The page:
A second fault in the program trading argument can be found in the order of events. In the context of the equity markets, an arbitrager buys an S&P future in Chicago and simultaneously sells all the stocks in the S&P Index in New York when he or she notices that index futures are undervalued relative to the basket of stocks. A portfolio insurance program sells futures in Chicago as it notes declines in New York. Before the New York Stock Exchange had opened on Monday morning, Chicago traded S&P futures were already down 7% on weekend trading - already a larger decline than any day since 1940. Because the strategy of a program trader is to simultaneously sell futures and buy stocks, they would have been active only when New York and Chicago were both open. The first bout of futures based selling over the weekend and early Monday, the early stage of the crash, occurred only in Chicago - the arbitrager was in the midst of a relaxing weekend. Thus, the crash was already well underway before the program trader arrived on the scene. Some other reason must exist for the first stage of the decline.
In his paper The International Crash of October 1987 Richard Roll criticizes the authorities' almost complete focus on U.S. structural features such as program trading as the cause of the crash, even though there is virtually no evidence to support such a view. "The institutional structure of the U.S market cannot have been the sole culprit, or else the market would have crashed even earlier. There must have been an underlying 'trigger'", writes Roll. "Some have pointed to the U.S. trade deficit, to anticipation about the 1988 elections, to fears of a recession. But no one has been able to substantiate convincingly the true underlying cause of the October decline."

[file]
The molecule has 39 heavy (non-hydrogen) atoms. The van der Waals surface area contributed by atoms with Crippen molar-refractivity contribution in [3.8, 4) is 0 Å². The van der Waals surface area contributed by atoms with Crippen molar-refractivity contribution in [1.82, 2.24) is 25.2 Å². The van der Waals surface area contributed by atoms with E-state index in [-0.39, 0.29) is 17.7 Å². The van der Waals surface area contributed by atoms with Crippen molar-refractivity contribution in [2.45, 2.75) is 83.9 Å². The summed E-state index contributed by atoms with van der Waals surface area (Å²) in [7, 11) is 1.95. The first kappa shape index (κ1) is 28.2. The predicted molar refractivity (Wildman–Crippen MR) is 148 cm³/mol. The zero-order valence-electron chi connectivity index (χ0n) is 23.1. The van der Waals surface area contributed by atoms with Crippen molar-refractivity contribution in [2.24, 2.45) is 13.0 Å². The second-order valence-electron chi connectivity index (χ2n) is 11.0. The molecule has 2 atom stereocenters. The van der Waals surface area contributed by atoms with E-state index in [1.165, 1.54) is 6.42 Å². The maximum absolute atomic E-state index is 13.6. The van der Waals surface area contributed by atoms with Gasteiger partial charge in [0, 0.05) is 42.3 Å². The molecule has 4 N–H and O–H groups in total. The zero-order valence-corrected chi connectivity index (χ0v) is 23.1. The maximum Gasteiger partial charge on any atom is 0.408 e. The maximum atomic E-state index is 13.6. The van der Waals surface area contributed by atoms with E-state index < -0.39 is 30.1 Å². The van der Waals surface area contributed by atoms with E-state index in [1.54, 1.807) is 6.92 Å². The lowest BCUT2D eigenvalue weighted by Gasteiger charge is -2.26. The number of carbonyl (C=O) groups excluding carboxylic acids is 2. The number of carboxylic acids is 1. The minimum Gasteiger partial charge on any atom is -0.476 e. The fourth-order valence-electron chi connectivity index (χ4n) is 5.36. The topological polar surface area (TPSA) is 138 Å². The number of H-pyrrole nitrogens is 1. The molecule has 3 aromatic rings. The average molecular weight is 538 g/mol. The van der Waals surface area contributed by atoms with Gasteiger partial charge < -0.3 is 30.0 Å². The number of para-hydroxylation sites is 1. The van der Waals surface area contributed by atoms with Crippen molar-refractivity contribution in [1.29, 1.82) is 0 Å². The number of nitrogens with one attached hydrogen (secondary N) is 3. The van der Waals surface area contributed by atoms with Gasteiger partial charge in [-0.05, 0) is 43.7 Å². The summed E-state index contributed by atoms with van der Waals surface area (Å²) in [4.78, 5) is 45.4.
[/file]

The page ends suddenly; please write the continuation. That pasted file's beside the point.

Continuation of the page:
Roll turns to the behaviour of international markets prior to and during the crash in order to better understand the event. He found that the crash was an international phenomenon that caught up markets in Asia, Australia, Europe, and North America without exception. The first point of importance is that significant program trading activity only existed in the United States, not the rest of the world. If program trading drove U.S. markets down 22%, why would markets in other countries without program trading fall by that amount? Those who blame program trading save themselves from this line of reasoning by stating that international markets were simply all watching and reacting to a leading U.S market. Roll shows us this is not a valid argument. Though the biggest daily decline in the U.S that month was on Monday, October 19, Roll found that many European markets split their declines between their 19th and their 20th. Thus, given differences in time zones, parts of Europe started to crash before the U.S. did. Hong Kong, Malaysia, and Singapore also had their major movements on the 19th and 20th, thus preceding the New York crash by more than 12 hours. Hong Kong closed 10% lower even before New York had opened. Given these observations, some underlying factor emerged as the sun rose on the markets on October 19th, sweeping westward and engulfing market after market. If anything, the U.S. market lagged the intital price movement that began that Monday, contradicting the widely-expressed opinion that U.S institutional defects such as program trading pulled down the others on the 19th.